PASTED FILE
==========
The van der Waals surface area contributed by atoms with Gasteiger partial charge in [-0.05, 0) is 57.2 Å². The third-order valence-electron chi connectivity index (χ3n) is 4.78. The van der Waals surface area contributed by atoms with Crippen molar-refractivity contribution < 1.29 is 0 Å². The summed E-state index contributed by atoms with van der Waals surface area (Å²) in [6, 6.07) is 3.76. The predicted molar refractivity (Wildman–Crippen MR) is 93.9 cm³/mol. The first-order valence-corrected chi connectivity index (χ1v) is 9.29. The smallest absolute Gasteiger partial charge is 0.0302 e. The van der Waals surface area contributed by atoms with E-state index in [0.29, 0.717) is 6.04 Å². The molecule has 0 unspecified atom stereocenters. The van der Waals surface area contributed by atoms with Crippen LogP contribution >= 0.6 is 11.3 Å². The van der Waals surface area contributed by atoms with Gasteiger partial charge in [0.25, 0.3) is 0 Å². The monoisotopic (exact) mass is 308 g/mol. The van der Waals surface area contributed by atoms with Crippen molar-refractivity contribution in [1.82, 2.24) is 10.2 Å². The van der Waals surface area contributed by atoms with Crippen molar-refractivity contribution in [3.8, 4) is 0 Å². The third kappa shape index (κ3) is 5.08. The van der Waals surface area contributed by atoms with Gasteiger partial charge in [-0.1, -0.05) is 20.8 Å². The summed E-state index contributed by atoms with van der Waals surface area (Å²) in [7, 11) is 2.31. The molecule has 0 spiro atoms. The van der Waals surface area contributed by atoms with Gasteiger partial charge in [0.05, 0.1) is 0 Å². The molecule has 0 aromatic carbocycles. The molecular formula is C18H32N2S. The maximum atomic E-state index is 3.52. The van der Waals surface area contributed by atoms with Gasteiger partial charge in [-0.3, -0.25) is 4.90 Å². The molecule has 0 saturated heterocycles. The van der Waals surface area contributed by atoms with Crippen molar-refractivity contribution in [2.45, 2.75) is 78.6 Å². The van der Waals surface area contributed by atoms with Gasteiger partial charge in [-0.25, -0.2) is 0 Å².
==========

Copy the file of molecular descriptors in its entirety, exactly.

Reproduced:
The van der Waals surface area contributed by atoms with Gasteiger partial charge in [-0.05, 0) is 57.2 Å². The third-order valence-electron chi connectivity index (χ3n) is 4.78. The van der Waals surface area contributed by atoms with Crippen molar-refractivity contribution < 1.29 is 0 Å². The summed E-state index contributed by atoms with van der Waals surface area (Å²) in [6, 6.07) is 3.76. The predicted molar refractivity (Wildman–Crippen MR) is 93.9 cm³/mol. The first-order valence-corrected chi connectivity index (χ1v) is 9.29. The smallest absolute Gasteiger partial charge is 0.0302 e. The van der Waals surface area contributed by atoms with E-state index in [0.29, 0.717) is 6.04 Å². The molecule has 0 unspecified atom stereocenters. The van der Waals surface area contributed by atoms with Crippen LogP contribution >= 0.6 is 11.3 Å². The van der Waals surface area contributed by atoms with Gasteiger partial charge in [0.25, 0.3) is 0 Å². The monoisotopic (exact) mass is 308 g/mol. The van der Waals surface area contributed by atoms with Crippen molar-refractivity contribution in [1.82, 2.24) is 10.2 Å². The van der Waals surface area contributed by atoms with Crippen molar-refractivity contribution in [3.8, 4) is 0 Å². The third kappa shape index (κ3) is 5.08. The van der Waals surface area contributed by atoms with Gasteiger partial charge in [-0.1, -0.05) is 20.8 Å². The summed E-state index contributed by atoms with van der Waals surface area (Å²) in [7, 11) is 2.31. The molecule has 0 spiro atoms. The van der Waals surface area contributed by atoms with Gasteiger partial charge in [0.05, 0.1) is 0 Å². The molecule has 0 aromatic carbocycles. The molecular formula is C18H32N2S. The maximum atomic E-state index is 3.52. The van der Waals surface area contributed by atoms with Gasteiger partial charge in [-0.3, -0.25) is 4.90 Å². The molecule has 0 saturated heterocycles. The van der Waals surface area contributed by atoms with Crippen molar-refractivity contribution in [2.45, 2.75) is 78.6 Å². The van der Waals surface area contributed by atoms with Gasteiger partial charge in [-0.25, -0.2) is 0 Å².